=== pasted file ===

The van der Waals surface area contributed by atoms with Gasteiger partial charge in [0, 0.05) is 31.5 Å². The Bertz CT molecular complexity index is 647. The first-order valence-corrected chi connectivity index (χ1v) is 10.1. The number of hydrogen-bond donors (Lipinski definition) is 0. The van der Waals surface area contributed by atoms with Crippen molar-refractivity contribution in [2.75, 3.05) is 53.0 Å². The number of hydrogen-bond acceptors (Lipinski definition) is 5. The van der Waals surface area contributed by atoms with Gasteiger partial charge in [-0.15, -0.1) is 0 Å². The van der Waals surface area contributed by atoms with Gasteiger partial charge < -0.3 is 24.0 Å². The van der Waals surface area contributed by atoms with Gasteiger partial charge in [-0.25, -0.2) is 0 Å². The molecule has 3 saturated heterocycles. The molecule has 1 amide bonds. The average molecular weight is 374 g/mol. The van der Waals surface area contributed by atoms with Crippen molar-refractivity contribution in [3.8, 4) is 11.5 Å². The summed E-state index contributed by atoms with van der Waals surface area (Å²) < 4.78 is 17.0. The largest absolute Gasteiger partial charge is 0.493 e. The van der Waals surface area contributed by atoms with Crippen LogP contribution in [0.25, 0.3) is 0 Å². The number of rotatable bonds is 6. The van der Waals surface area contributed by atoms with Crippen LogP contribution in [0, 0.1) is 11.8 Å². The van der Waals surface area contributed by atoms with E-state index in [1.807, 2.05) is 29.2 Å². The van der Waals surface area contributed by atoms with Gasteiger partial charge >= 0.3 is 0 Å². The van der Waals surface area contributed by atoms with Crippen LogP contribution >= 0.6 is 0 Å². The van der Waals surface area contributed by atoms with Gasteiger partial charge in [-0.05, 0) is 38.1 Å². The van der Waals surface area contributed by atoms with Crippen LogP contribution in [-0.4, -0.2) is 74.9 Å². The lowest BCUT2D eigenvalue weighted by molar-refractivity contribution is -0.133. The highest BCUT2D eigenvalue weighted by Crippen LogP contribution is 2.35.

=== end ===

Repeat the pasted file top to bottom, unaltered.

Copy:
The van der Waals surface area contributed by atoms with Gasteiger partial charge in [0, 0.05) is 31.5 Å². The Bertz CT molecular complexity index is 647. The first-order valence-corrected chi connectivity index (χ1v) is 10.1. The number of hydrogen-bond donors (Lipinski definition) is 0. The van der Waals surface area contributed by atoms with Crippen molar-refractivity contribution in [2.75, 3.05) is 53.0 Å². The number of hydrogen-bond acceptors (Lipinski definition) is 5. The van der Waals surface area contributed by atoms with Gasteiger partial charge in [-0.15, -0.1) is 0 Å². The van der Waals surface area contributed by atoms with Gasteiger partial charge < -0.3 is 24.0 Å². The van der Waals surface area contributed by atoms with Gasteiger partial charge in [-0.25, -0.2) is 0 Å². The molecule has 3 saturated heterocycles. The molecule has 1 amide bonds. The average molecular weight is 374 g/mol. The van der Waals surface area contributed by atoms with Crippen molar-refractivity contribution in [3.8, 4) is 11.5 Å². The summed E-state index contributed by atoms with van der Waals surface area (Å²) < 4.78 is 17.0. The largest absolute Gasteiger partial charge is 0.493 e. The van der Waals surface area contributed by atoms with Crippen LogP contribution in [0.25, 0.3) is 0 Å². The number of rotatable bonds is 6. The van der Waals surface area contributed by atoms with Crippen LogP contribution in [0, 0.1) is 11.8 Å². The van der Waals surface area contributed by atoms with E-state index in [1.807, 2.05) is 29.2 Å². The van der Waals surface area contributed by atoms with Gasteiger partial charge >= 0.3 is 0 Å². The van der Waals surface area contributed by atoms with Crippen LogP contribution >= 0.6 is 0 Å². The van der Waals surface area contributed by atoms with Gasteiger partial charge in [-0.05, 0) is 38.1 Å². The van der Waals surface area contributed by atoms with Crippen LogP contribution in [-0.4, -0.2) is 74.9 Å². The lowest BCUT2D eigenvalue weighted by molar-refractivity contribution is -0.133. The highest BCUT2D eigenvalue weighted by Crippen LogP contribution is 2.35.